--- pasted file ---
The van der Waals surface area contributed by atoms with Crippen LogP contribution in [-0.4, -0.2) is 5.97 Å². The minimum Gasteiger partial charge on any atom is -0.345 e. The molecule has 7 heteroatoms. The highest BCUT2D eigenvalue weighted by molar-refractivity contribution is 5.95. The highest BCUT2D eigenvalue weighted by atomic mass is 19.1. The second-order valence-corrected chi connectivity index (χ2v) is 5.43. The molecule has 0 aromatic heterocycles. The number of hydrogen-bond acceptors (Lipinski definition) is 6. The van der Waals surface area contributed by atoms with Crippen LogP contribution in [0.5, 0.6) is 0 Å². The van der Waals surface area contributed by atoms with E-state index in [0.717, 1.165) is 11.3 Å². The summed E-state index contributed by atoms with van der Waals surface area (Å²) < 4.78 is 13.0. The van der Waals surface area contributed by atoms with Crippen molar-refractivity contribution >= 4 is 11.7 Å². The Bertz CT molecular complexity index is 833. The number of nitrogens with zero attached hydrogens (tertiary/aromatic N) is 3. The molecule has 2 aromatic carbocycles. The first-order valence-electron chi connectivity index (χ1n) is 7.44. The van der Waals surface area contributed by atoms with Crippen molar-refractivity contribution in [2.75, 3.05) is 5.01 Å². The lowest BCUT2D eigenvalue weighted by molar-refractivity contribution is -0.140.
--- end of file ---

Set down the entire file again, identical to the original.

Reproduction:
The van der Waals surface area contributed by atoms with Crippen LogP contribution in [-0.4, -0.2) is 5.97 Å². The minimum Gasteiger partial charge on any atom is -0.345 e. The molecule has 7 heteroatoms. The highest BCUT2D eigenvalue weighted by molar-refractivity contribution is 5.95. The highest BCUT2D eigenvalue weighted by atomic mass is 19.1. The second-order valence-corrected chi connectivity index (χ2v) is 5.43. The molecule has 0 aromatic heterocycles. The number of hydrogen-bond acceptors (Lipinski definition) is 6. The van der Waals surface area contributed by atoms with Crippen LogP contribution in [0.5, 0.6) is 0 Å². The van der Waals surface area contributed by atoms with E-state index in [0.717, 1.165) is 11.3 Å². The summed E-state index contributed by atoms with van der Waals surface area (Å²) < 4.78 is 13.0. The van der Waals surface area contributed by atoms with Crippen molar-refractivity contribution >= 4 is 11.7 Å². The Bertz CT molecular complexity index is 833. The number of nitrogens with zero attached hydrogens (tertiary/aromatic N) is 3. The molecule has 2 aromatic carbocycles. The first-order valence-electron chi connectivity index (χ1n) is 7.44. The van der Waals surface area contributed by atoms with Crippen molar-refractivity contribution in [2.75, 3.05) is 5.01 Å². The lowest BCUT2D eigenvalue weighted by molar-refractivity contribution is -0.140.